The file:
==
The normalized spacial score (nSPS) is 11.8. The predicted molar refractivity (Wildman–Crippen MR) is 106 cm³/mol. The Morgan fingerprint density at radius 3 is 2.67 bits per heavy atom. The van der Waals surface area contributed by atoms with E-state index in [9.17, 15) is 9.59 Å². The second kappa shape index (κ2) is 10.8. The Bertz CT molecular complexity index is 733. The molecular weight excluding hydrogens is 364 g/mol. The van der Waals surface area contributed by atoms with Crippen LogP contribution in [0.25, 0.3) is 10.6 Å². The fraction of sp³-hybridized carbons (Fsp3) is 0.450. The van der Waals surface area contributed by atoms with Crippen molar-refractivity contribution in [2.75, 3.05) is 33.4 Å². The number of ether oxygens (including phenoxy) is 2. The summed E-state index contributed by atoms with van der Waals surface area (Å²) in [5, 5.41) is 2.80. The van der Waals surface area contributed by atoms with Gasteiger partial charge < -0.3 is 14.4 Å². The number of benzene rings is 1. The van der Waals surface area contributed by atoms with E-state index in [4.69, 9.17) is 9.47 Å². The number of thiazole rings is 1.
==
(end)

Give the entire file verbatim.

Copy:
The normalized spacial score (nSPS) is 11.8. The predicted molar refractivity (Wildman–Crippen MR) is 106 cm³/mol. The Morgan fingerprint density at radius 3 is 2.67 bits per heavy atom. The van der Waals surface area contributed by atoms with E-state index in [9.17, 15) is 9.59 Å². The second kappa shape index (κ2) is 10.8. The Bertz CT molecular complexity index is 733. The molecular weight excluding hydrogens is 364 g/mol. The van der Waals surface area contributed by atoms with Crippen LogP contribution in [0.25, 0.3) is 10.6 Å². The fraction of sp³-hybridized carbons (Fsp3) is 0.450. The van der Waals surface area contributed by atoms with Crippen molar-refractivity contribution in [2.75, 3.05) is 33.4 Å². The number of ether oxygens (including phenoxy) is 2. The summed E-state index contributed by atoms with van der Waals surface area (Å²) in [5, 5.41) is 2.80. The van der Waals surface area contributed by atoms with Gasteiger partial charge < -0.3 is 14.4 Å². The number of benzene rings is 1. The van der Waals surface area contributed by atoms with E-state index in [4.69, 9.17) is 9.47 Å². The number of thiazole rings is 1.